The media was a bit excited in reporting that the July federal budget deficit had dramatically shrunken. For example, while noting that “$35 billion in monthly recurring benefit payments that would have been made in July were accelerated to June because July 1 was a Sunday,” Bloomberg’s report neglected to point out that that would have negated the shrinkage. In addition, the report neglected to note that a whopping $23.4 billion end of June semi-monthly withholding tax collection that would normally come in June was delayed until July 2. This was, again, a calendar effect due to June’s last business day being Friday, June 29. Negating those two calendar effects, the budget deficit for July would have been up, not down.
Here’s how Bloomberg reported it.
The U.S. government’s budget deficit narrowed in July, as spending dropped by 11.9 percent from a year earlier and some payments were accelerated to the previous month for calendar-related reasons.
The gap shrank 46.2 percent to $69.6 billion from a $129.4 billion shortfall in July 2011, the Treasury Department said today in Washington. Last month’s gap was smaller than the projected $90 billion deficit, according to the median estimate in a Bloomberg News survey. For the first 10 months of this fiscal year the deficit was 11.5 percent narrower than in the year-earlier period.
“On an underlying basis and absent policy changes, it appears that we are on a path for the deficit to narrow by roughly $100 billion per year,” said Stephen Stanley, chief economist at Pierpont Securities LLC in Stamford, Connecticut. That is “moving in the right direction but not nearly fast enough,” he said by e-mail before the report.
Both the Bloomberg reporter and Mr. Stanley apparently failed to consider the details available in the Daily Treasury statement that are not apparent from a cursory review of the monthly Treasury Statement. Tracking the data from the Daily Treasury Statement throughout the month makes these effects clear. I warned Professional Edition subscribers about it on July 13 when the June Monthly Treasury Statement was released.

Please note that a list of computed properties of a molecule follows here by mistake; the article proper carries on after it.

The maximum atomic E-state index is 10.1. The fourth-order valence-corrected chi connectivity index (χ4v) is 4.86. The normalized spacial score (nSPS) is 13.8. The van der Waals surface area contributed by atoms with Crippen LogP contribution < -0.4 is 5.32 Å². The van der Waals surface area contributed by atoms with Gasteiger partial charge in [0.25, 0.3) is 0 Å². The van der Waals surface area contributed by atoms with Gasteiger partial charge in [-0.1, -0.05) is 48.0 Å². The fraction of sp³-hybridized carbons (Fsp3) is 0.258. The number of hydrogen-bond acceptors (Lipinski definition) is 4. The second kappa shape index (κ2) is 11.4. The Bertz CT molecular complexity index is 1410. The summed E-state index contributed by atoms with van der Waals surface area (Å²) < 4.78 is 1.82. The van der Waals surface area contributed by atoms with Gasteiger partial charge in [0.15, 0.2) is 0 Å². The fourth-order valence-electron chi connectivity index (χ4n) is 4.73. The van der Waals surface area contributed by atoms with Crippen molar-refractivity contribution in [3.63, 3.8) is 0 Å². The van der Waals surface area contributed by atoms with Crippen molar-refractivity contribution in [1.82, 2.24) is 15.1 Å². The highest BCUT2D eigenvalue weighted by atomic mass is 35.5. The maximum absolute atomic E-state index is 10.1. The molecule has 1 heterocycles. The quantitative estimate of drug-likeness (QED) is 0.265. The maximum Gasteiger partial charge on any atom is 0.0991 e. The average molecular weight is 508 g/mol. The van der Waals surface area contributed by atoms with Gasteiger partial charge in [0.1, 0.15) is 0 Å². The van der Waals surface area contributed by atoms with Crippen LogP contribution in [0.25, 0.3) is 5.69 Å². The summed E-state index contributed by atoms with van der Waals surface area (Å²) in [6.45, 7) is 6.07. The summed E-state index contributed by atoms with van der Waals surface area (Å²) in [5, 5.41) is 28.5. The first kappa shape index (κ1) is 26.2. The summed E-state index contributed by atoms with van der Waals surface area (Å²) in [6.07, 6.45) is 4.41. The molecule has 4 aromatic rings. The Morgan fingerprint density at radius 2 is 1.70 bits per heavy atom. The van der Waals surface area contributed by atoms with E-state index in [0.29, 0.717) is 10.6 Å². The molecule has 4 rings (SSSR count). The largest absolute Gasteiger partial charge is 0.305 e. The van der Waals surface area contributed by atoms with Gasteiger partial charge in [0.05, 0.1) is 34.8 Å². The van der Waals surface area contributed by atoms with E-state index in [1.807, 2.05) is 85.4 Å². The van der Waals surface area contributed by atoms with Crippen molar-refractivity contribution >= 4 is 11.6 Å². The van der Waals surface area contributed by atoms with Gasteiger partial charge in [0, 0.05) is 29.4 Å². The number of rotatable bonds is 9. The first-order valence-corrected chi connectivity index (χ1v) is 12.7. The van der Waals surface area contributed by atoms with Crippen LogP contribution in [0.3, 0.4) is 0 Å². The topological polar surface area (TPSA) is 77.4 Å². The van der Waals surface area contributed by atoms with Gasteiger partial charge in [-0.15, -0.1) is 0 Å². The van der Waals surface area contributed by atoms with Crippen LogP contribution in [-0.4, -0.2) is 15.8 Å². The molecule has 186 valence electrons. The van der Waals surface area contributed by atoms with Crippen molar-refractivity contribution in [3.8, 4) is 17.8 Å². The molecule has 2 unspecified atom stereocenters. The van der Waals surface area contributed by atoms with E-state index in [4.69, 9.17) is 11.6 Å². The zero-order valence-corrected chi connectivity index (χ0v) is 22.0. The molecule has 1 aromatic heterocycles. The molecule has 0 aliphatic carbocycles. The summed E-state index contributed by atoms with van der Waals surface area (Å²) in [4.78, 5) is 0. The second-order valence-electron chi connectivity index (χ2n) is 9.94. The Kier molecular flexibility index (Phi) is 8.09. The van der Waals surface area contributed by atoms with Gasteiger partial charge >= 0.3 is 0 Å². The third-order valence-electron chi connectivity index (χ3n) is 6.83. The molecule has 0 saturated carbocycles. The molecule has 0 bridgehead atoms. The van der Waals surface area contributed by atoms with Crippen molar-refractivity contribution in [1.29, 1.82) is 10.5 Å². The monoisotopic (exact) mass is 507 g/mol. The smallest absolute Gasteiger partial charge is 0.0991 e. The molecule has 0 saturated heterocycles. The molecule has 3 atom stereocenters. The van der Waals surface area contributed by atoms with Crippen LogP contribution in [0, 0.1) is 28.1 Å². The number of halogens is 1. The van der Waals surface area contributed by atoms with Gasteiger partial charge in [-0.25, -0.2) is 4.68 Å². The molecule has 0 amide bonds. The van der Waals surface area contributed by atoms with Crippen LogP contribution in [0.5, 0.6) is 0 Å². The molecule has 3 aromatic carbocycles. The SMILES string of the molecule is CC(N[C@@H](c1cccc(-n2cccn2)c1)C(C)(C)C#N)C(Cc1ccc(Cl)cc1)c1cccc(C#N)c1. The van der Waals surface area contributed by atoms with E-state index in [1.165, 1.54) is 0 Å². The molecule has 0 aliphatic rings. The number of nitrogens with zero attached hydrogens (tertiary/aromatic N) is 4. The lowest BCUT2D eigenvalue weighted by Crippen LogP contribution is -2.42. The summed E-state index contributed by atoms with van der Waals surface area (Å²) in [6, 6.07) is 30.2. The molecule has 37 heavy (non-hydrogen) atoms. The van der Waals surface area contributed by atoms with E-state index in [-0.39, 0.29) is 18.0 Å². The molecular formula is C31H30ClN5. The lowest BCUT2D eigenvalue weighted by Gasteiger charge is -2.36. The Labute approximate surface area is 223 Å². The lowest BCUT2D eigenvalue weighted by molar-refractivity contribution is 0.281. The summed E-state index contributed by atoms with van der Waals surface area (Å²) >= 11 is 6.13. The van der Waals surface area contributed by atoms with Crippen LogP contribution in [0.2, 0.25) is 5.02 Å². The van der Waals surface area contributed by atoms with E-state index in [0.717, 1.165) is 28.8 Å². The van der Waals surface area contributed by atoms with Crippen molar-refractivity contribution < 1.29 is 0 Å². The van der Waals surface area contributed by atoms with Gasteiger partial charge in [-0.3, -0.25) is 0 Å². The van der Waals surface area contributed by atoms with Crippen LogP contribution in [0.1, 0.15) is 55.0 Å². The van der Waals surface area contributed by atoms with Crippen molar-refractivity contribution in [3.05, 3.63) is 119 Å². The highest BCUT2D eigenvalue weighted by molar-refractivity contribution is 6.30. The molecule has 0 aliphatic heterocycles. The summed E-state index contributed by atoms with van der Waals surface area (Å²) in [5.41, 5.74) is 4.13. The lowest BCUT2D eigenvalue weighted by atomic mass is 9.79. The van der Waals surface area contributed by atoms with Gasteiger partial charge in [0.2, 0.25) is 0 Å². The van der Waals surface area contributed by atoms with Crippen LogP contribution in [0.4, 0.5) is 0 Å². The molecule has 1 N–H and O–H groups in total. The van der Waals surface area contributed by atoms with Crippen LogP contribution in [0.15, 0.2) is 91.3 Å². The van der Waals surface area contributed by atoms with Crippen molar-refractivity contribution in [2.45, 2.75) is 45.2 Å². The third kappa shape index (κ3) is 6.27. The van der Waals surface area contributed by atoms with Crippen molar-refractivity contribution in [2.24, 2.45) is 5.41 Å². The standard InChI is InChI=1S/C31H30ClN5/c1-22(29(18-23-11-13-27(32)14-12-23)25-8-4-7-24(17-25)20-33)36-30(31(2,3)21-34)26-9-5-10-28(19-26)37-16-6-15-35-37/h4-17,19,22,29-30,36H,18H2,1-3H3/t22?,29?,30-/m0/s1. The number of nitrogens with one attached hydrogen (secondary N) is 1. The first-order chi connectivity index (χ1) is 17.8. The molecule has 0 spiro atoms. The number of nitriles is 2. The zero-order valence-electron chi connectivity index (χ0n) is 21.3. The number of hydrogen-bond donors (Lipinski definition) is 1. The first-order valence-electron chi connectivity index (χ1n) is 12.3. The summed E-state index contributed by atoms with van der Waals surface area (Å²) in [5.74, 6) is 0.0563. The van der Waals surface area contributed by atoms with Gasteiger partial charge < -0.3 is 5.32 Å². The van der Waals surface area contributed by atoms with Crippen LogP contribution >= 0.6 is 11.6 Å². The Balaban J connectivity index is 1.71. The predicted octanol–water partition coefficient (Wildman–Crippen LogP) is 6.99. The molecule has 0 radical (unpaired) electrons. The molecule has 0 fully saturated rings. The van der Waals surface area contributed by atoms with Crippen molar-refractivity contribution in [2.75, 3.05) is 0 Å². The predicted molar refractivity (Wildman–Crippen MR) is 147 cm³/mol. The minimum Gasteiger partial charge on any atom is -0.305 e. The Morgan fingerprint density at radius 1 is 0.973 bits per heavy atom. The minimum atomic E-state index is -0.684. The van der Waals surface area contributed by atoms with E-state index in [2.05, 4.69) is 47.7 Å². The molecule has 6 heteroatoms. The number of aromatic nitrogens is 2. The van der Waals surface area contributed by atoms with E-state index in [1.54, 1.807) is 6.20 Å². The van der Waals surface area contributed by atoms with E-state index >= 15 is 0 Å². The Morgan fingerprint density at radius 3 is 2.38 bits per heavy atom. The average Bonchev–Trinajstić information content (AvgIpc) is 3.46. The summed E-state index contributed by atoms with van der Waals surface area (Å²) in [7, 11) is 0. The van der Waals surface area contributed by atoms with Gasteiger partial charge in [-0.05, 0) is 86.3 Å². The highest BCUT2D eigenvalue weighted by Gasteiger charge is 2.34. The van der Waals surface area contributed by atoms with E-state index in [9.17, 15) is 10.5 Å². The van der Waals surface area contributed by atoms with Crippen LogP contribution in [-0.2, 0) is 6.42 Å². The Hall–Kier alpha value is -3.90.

Wage withholding was down 5.5% in June versus June 2011, falsely suggesting a weakening economy. That was completely due to the last business day of the month falling on June 29. Semi weekly, and twice monthly withholding for the end of June would be delayed into July. In fact, $23.3 billion in withholding taxes were remitted on July 2. That’s one third of all the withholding taxes previously collected in June. Conversely, July will look like a blockbuster month because of that. We’ll have to keep that in mind when reviewing next month’s statement.
When analyzing and comparing Federal revenues and outlays from period to period, being cognizant of the calendar effects is critical to understanding what is actually happening with the trend. Considering these effects, July’s data does not imply that the deficit is improving in any material way. The daily data frequently tells a different story than the mainstream reporting.
Over the past month, outlays have run about even with last year. Revenues were stronger than last year in early July, but dropped back to a very slight net gain in nominal terms in mid July through August 7. In inflation adjusted terms the comparison is now slightly negative year to year. On the basis of the monthly moving average through August 7, the budget gap has not improved at all.
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